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J.K. Rowling published ‘Harry Potter And The Philosopher’s Stone’ on June 26th, 1997, and it instantly became a cultural touchstone. The Onion looks back at the most important moments in the 20-year history of the Harry Potter franchise.

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Raving Lunatic Obviously Took Some Advanced Physics

STANFORD, CA—Known throughout the community for his verbal outbursts and his shopping cart full of trash, area street denizen "Cosmic Stan" must have studied advanced physics at some point, sources reported Monday.

Cosmic Stan asks for enough change to take a bus to the Riemannian manifolds.

"Where's my cheese? Don't take my rowboat! Got no room!" the lunatic screamed from his regular spot near the Campus Drive bus stop. "I need space! Gimme space! Infinite dimensional separable Hilbert space!"

Though his rants seem nonsensical to most passersby, some astute listeners say they contain evidence of higher learning.

"I'd always see him around that bus stop, dressed in his ragged wool clothes, duct-taped shoes, and that plastic sheeting covered over with symbols drawn in magic-marker," Stanford Ph.D. candidate James Willard said. "Then, a few days ago, he was out there waving his tin-foil wand at random strangers, and I heard him yell, 'I demand that you buy me an ice-cream cone! My third-favorite flavor is strange! My second-favorite is top! My favorite flavor is anti-charmed!' Suddenly, I realized the guy was talking about quarks."

Willard said he spent the next several minutes listening to Cosmic Stan's rant.

"Mixed in with the usual stuff about CIA mind-control beams, talking dogs, and monkey-people, I heard him mention beta decay, instantons, density matrix, and subspaces of n-dimensional Riemannian manifolds," Willard said. "I'm not sure where he got it, but he definitely seems to have had extensive schooling in theoretical physics. Man, what could've happened to him?"

Stanford theoretical physicist Carl Lundergaard seconded Willard's theory on the loonball.

"He's definitely had some advanced training, though I'm not surprised that it went unnoticed for so long," Lundergaard said. "It's hard for the layperson to differentiate schizophrenic ramblings like 'Modernity chunk where the sink goes flying on the ping-pang' from legitimate terminology like 'Unstable equilibria lie on the nodal points of a separatrix in phase space.'"

Lundergaard said he first became intrigued by Cosmic Stan in December 1999, when the homeless man threw a chicken bone at him and said, "Components of the Weyl conformal curvature tensor." The professor said he initially suspected that Stan was repeating a phrase "from a textbook he'd found in the garbage." Then, several weeks later, the screaming nutcase shouted some things that indicated a strong grasp of high-level science.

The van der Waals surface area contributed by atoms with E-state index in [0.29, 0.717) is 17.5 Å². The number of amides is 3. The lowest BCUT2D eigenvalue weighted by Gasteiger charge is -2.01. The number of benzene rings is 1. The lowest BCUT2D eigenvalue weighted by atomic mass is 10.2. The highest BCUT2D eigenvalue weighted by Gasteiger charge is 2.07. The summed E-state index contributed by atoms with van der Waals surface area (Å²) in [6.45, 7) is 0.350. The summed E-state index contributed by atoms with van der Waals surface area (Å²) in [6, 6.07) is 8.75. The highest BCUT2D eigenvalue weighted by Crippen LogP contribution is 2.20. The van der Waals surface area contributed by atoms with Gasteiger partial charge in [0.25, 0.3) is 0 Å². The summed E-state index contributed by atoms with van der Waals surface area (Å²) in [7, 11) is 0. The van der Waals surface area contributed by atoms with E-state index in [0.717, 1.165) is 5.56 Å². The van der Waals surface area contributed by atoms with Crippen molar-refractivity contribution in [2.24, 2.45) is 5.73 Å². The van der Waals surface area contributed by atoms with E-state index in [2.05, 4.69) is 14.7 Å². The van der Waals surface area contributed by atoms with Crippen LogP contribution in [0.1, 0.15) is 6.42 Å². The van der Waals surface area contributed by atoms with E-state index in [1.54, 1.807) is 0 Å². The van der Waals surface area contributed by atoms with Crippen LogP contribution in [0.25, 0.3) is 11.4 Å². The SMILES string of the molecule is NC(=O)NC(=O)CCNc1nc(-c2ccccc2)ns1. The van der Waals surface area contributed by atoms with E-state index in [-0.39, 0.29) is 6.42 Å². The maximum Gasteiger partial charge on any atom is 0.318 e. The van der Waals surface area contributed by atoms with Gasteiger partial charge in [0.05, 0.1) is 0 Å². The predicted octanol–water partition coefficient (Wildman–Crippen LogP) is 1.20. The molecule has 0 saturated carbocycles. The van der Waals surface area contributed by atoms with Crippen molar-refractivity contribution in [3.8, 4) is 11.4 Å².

"As I was buying coffee in the quad one morning, Stan came by waving those roller skates he sometimes wears on his hands," Lundergaard said. "I distinctly heard him say, 'I can't be in two places at once! I can't meddle in my own affairs! I can't destructively interfere with my own future plans! What do I look like—the uncollapsed wave function of an electron?' He was referring to the seemingly paradoxical aspects of wave/particle duality as illustrated by the 'two-slit' experiment in electron diffraction. Stan wasn't just mouthing phrases: The crazy homeless man knows his stuff."

Added Lundergaard: "I almost approached him the other day to see if he had any ideas regarding the general solution for the relativistic force-free equation describing the structure of the pulsar magnetosphere, but he was busy smearing a plastic doll with glue."

Cosmic Stan also appears to be versed in other academic subjects, Lundergaard said.

"He seems to have a working understanding of several of the higher maths, including Zermelo-Fraenkel set theory, category theory, and algebraic topology," Lundergaard said. "He also seems to be quite interested in the subjects of religion, sexuality, fast-food restaurants, Ferdinand de Saussure, malevolent evil, '70s TV shows, and shadowy authority figures."

Lundergaard said he has no knowledge of Cosmic Stan's past, but theorizes that his nickname derives from the physics term "cosmological constant."

"You have to wonder how this happened to him," Lundergaard said. "Was he calculating the transition amplitudes between the unperturbed eigenstates due to the presence of the perturbation in order to determine transition probabilities in time-dependent quantum phenomena, and the next day, strapping a TV antenna to his head?"

Perched atop a bicycle rack on Marquette Street, Cosmic Stan was asked for comment.

"Who you? You've been balderdashed! Doodads! Wood glue, dammit!" Cosmic Stan said, glancing around wildly and cradling a partially disassembled transistor radio. "Fock space! Spin polarization! The Clausius-Clapeyron equation obtains! The incident field is representable by a plane wave vector potential! You gotta believe me!"

More from this section

20 Years Of Harry Potter

J.K. Rowling published ‘Harry Potter And The Philosopher’s Stone’ on June 26th, 1997, and it instantly became a cultural touchstone. The Onion looks back at the most important moments in the 20-year history of the Harry Potter franchise.

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